Arizona Sen. Martha McSally previously voted to take away health care from people with preexisting conditions.
Sen. Martha McSally (R-AZ) does not have enough campaign funds to mislead Arizonans about her health care voting record, so she wants outside groups to do it for her, the Arizona Mirror reported on Friday.
In a recording from December obtained by the Mirror, McSally told a group of Republicans that her campaign doesn't have "the resources to fight" the attacks on her heath care record. "If I went up on TV right now, my campaign coffers would be empty," she said. "If we're going to fight back with a TV ad, it's going to cost us millions of dollars."
That's when she reportedly turned to outside groups for help.
"We need conservative outside groups, you know, to wake up, and get involved, and start muddying up the landscape a little bit," McSally said.
McSally was concerned about attacks on her position regarding health care for people with preexisting conditions, according to the Mirror. Several ads have cited McSally's vote in favor of a Trump administration rule making it easier for health insurance companies to sell "junk" health insurance products that do not cover people with preexisting conditions.
"Look, the attack ads are a lie," McSally told the Republican group in December.
According to the Kaiser Family Foundation (KFF), consumers who try to purchase the type of insurance McSally voted in favor of "generally will be turned down if they have pre-existing health conditions." Further, an insurer "might also refuse to cover a condition that existed, even if not-yet diagnosed, before you bought the policy," KFF warns.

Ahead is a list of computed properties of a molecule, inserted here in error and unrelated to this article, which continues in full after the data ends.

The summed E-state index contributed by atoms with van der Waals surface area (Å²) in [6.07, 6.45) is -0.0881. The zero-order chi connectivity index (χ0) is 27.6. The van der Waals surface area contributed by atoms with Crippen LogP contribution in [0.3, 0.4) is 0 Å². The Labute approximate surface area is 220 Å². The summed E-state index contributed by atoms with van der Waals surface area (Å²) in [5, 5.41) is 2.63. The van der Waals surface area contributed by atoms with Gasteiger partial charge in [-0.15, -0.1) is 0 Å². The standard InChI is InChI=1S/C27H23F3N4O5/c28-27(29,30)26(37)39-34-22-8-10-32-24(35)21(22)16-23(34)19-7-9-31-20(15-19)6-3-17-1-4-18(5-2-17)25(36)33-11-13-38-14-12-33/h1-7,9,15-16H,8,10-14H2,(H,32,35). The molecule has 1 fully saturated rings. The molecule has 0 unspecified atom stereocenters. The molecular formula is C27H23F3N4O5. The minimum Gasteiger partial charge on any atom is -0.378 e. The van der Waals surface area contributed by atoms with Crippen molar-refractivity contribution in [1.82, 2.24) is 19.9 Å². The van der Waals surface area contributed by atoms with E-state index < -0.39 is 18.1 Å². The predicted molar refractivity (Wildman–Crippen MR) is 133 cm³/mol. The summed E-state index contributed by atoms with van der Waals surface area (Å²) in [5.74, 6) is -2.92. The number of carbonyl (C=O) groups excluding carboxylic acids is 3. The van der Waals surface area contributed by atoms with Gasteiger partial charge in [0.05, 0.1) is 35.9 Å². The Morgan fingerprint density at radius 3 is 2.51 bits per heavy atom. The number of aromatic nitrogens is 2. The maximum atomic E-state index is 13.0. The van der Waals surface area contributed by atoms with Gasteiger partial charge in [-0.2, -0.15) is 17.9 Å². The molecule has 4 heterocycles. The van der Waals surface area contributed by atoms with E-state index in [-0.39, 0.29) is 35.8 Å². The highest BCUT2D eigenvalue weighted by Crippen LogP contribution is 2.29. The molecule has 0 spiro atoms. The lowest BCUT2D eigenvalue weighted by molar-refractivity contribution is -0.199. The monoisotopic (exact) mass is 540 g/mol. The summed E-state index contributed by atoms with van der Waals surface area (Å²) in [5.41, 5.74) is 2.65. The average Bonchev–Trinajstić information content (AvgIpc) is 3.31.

Beyond the most recent vote, when McSally was a House member, she enthusiastically voted to repeal the Affordable Care Act (ACA), which guarantees protections for people with preexisting conditions. Before that vote, McSally rallied her Republican colleagues, saying, "Let's get this fucking thing done!"
According to an April 2019 analysis by Politifact, every single Republican health care proposal in the Trump era has "failed to match the guarantees [for people with preexisting conditions] currently in the Affordable Care Act."
Before asking for help, McSally acknowledged that under federal law she is not allowed to ask for outside campaign assistance.
"There's outside groups," She said. "We can't talk to them. We can't invite them, but we pray for them every day."
Ethics experts told the Mirror that McSally's comments may be legally problematic.
"If an outside group hears that suggestion and and acts on it to buy ads to support Senator McSally, then the campaign finance laws would seemingly have been broken," Paul S. Ryan, vice president of policy and litigation at Common Cause, a government watchdog group, told the Mirror.
In 2019, the McSally campaign was forced to pay tens of thousands of dollars in fines for breaking different campaign finance laws.
McSally is gearing up for one of the most closely watched Senate campaigns in the country. Her likely opponent, former astronaut Mark Kelly, repeatedly raised more campaign cash than McSally, and even overtook her in the polls.
McSally lost the 2018 Senate race in Arizona to Democrat Kyrsten Sinema, only serving now after being appointed by the state's Republican governor. Health care was a major issue in the 2018 election as well.
"Arizonans know that Martha McSally can't be trusted on health care issues, and no amount of spending from corporate interest-funded donors and outside groups can erase McSally's long record of voting to increase health care costs and strip away coverage protections for Arizonans who have a preexisting condition," Brad Bainum, spokesperson for the Arizona Democratic Party, told the Mirror.
The McSally campaign did not immediately respond to a request for comment on the matter.
Published with permission of The American Independent Foundation.